Photo by Azby Brown
Efficient use of vertical space
By Azby Brown, the director of the KIT Future Design Institute in Tokyo, is the author of Just Enough: Lessons in Living Green from Traditional Japan.
June 10, 2010
My neighbors are farmers. They regularly bring us cabbages, cucumbers, bitter melon, tomatoes, eggplants, persimmons, and other local specialties, and their arrival on our doorstep with a box of fresh-picked produce is as much an announcement of the changing seasons as the color of the sky or warmth of the wind. Our conversations often turn to rain, mulch, tools for tilling, and fruit yields from the old but still-productive trees they tend. They offer advice on reviving my stunted tomatoes, and we debate the relative merits of baseball caps for working the fields under the hot sun as opposed to the traditional straw kasa.
June 10, 2010 Comments Off on For Urban Farming Wisdom, Look to Japan
Changes will increase access to locally grown food
June 10, 2010
Greater Kansas City Food Policy Coalition
Kansas City Center for Urban Agriculture
KANSAS CITY, Mo. — Members of the City Council of Kansas City this afternoon approved an ordinance updating the city’s zoning and development codes to reflect the changing needs of our community. The codes enable urban agriculture and the burgeoning local food movement to function more effectively in Kansas City.
“This has been a long process, but we feel like the compromise that has been developed is an important first step toward increasing access to fresh, healthy food and improving the economic vitality of our community,” said Katherine Kelly, director of the Kansas City Center for Urban Agriculture. “This ordinance will help Kansas City become a greener and healthier community, which is something that I think everyone can agree is a positive move forward.”
June 10, 2010 1 Comment
A Holistic Approach to Building Sustainable and Healthy Communities: The Choice is Yours
This urban agriculture organization has been running as long as City Farmer and has inspired many to get out and grow food in cities. Mike
Our Keynote Speaker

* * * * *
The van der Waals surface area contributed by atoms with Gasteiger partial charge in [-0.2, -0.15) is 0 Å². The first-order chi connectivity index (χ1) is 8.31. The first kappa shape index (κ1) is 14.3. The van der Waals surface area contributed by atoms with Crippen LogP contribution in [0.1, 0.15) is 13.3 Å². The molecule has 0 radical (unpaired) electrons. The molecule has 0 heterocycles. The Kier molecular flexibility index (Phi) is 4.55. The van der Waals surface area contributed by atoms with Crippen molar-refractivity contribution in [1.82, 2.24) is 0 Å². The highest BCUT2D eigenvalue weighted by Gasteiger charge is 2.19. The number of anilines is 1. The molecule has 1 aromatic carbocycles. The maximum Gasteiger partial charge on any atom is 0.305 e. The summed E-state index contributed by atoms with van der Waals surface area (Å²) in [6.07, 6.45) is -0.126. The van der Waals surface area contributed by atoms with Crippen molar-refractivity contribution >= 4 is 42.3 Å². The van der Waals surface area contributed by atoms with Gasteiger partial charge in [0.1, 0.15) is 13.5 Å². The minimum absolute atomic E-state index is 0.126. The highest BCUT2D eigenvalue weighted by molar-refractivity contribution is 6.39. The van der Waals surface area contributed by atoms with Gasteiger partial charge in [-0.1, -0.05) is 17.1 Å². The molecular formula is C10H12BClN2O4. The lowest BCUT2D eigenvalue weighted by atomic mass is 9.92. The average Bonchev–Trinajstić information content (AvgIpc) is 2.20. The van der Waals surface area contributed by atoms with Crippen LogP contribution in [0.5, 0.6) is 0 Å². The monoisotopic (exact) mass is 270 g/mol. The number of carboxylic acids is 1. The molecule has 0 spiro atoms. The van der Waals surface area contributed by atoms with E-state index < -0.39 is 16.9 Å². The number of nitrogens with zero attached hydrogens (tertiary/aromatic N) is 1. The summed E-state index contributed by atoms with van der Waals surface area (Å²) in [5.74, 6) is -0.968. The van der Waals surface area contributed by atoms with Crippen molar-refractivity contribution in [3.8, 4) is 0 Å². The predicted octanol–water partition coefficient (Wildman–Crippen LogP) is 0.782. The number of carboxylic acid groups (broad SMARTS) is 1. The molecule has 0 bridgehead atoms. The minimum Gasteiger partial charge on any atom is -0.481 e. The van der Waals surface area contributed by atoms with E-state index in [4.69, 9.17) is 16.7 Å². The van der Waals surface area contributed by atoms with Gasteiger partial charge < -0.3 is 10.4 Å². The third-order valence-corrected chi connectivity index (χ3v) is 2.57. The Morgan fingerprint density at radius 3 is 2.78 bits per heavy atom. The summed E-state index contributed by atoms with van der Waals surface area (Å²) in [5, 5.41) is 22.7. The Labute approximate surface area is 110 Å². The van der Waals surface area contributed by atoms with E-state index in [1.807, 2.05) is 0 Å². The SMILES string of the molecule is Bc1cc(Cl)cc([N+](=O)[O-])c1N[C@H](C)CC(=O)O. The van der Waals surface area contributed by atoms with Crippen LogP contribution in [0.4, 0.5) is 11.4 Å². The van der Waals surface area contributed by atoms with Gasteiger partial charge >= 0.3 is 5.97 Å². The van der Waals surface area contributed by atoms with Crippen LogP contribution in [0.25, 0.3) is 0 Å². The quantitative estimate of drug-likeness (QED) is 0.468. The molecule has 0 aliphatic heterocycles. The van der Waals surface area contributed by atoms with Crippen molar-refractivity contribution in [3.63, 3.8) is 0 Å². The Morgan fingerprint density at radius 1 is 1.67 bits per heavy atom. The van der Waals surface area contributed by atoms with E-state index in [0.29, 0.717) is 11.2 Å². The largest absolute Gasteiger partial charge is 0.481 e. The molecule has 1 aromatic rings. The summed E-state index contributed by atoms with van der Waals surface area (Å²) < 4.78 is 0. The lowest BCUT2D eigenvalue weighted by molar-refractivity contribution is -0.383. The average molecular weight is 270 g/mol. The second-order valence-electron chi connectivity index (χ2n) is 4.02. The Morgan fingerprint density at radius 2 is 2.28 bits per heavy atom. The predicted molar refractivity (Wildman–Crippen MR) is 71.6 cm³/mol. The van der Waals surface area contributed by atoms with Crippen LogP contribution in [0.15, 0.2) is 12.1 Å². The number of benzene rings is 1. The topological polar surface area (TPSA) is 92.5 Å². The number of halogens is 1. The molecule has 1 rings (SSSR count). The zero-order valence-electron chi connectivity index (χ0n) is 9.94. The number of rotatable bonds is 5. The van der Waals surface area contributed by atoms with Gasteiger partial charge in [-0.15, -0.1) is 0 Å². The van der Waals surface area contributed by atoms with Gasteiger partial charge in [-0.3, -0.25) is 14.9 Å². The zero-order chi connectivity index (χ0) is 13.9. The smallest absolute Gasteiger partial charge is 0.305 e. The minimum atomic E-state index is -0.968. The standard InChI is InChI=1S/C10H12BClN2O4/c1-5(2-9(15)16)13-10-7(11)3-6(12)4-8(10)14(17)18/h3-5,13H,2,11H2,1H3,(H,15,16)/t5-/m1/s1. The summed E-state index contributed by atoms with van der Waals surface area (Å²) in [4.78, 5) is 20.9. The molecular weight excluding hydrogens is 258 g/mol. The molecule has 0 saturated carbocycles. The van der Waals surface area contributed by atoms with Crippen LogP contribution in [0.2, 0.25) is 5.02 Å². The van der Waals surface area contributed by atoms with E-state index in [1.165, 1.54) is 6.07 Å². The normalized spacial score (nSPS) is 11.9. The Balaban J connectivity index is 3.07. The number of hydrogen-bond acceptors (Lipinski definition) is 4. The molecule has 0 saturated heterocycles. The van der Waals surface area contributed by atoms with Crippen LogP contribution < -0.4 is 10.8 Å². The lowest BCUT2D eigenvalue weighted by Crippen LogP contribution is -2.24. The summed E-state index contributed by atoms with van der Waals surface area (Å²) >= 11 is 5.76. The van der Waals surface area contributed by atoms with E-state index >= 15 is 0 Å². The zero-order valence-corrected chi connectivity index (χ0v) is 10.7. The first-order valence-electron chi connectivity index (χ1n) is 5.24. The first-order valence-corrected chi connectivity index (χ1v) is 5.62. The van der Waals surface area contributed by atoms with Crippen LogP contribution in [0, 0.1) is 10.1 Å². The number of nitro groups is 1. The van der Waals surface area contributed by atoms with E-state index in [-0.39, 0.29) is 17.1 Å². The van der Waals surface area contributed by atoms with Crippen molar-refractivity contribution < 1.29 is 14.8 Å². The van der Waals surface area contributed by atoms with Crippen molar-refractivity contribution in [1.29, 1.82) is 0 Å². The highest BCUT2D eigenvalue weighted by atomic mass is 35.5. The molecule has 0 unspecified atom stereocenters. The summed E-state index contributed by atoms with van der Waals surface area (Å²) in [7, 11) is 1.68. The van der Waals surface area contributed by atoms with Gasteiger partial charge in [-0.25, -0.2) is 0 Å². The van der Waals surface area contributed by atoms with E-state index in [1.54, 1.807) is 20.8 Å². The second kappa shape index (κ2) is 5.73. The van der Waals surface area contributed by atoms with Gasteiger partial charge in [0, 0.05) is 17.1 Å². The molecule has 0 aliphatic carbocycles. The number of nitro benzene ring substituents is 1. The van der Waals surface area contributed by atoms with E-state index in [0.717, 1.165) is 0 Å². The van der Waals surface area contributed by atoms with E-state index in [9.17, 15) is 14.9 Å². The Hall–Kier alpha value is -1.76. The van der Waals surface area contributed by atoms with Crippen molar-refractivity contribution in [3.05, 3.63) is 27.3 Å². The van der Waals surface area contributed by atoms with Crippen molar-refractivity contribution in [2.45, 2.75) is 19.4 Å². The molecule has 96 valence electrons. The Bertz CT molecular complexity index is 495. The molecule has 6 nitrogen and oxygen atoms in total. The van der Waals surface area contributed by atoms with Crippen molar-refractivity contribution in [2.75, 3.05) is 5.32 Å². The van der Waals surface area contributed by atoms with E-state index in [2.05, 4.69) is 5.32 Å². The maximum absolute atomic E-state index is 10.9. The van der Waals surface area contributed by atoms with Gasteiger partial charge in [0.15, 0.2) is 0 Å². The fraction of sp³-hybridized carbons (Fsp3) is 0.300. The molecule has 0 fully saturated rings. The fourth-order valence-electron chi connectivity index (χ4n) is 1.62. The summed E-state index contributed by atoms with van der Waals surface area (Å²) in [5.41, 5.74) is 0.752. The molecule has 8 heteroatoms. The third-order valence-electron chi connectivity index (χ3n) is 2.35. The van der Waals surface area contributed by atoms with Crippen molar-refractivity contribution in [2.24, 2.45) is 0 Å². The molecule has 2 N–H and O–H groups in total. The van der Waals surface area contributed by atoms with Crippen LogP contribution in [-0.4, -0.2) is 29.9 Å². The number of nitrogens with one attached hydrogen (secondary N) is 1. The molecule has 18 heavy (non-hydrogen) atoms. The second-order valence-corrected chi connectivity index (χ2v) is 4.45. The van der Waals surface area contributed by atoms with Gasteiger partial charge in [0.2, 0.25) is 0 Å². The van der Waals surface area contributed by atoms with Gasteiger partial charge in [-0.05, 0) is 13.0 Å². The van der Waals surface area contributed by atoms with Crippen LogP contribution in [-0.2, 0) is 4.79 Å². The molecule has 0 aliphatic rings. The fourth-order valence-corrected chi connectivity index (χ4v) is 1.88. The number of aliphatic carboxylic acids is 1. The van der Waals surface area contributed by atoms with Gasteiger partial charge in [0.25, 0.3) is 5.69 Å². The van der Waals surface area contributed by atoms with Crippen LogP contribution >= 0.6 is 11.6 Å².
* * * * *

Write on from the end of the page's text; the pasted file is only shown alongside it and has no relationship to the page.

Dr. Yvonne Butler
Creator of the Sugar-Free School Lunch Program
The results of Dr. Butler’s ‘sugar-free’ school have soared to new heights with higher test scores, fewer disciplinary programs, and fewer weight problems among students.
June 10, 2010 Comments Off on The 31st Annual American Community Gardening Association Conference August 5 – 8 2010, Atlanta, GA
by Conscious Living TV/Soul of Green
Correspondent: Bianca Alexander
Executive Producer: Michael Alexander
Excellent video! Mike
With the near epidemic of type-2 diabetes, breast cancer and other degenerative diseases in communities of color particularly relative to non-hispanic white communities, this episode of Soul of Green examines the link between these growing health disparities and the lack of basic access to fresh healthy food and produce.
June 10, 2010 Comments Off on The Growing Solution to Urban Food Deserts – in Chicago
Urbandale Farm Project
By Emily Fox
June 07, 2010
Laura DeLind from Michigan State University’s Department of Anthropology and retired MSU teacher-education professor Linda Anderson, are reaching out to a community on the east side of Lansing through urban farming.
DeLind and Anderson recently started the Urbandale Farm Project. One of the hopes for the project is to create access to healthy food in the community. The neighborhood where the farm is located is called a “food desert.”
“A food desert is primarily in a neighborhood where people have limited incomes, there’s no easy access to places to buy healthy food like fresh fruits and vegetables, unless you have transportation and many low income families don’t have easy transportation. Therefore their sources of food are often fast food restaurants, liquor stores, corner grocery stores—not a lot of fresh produce,” Anderson says.
June 10, 2010 Comments Off on Michigan State University professors help create Lansing’s first urban farm
A woman tends her 1/4-acre plot at the New Roots for Refugees Farm, Kansas City. Photo by Michael Hanson
Must-see new website – Breaking Through Concrete – stories from the American Urban Farm
Excellent writing, photography, video, all brought together by great web design make this site a pleasure to visit! Beautiful! Mike
Excerpt from visit to Kansas:
Seven women in ankle-length floral dresses bend at the waist in rows of kale or arugula or kohlrabi. Their dark-chocolate hands effortlessly scoop and pick and cut the stems and pull the weeds. The low sun is already hot coming through the hazy white sky that makes the Kansas City downtown in the distance look like a mirage.
June 10, 2010 Comments Off on Breaking Through Concrete visits Kansas City Center for Urban Agriculture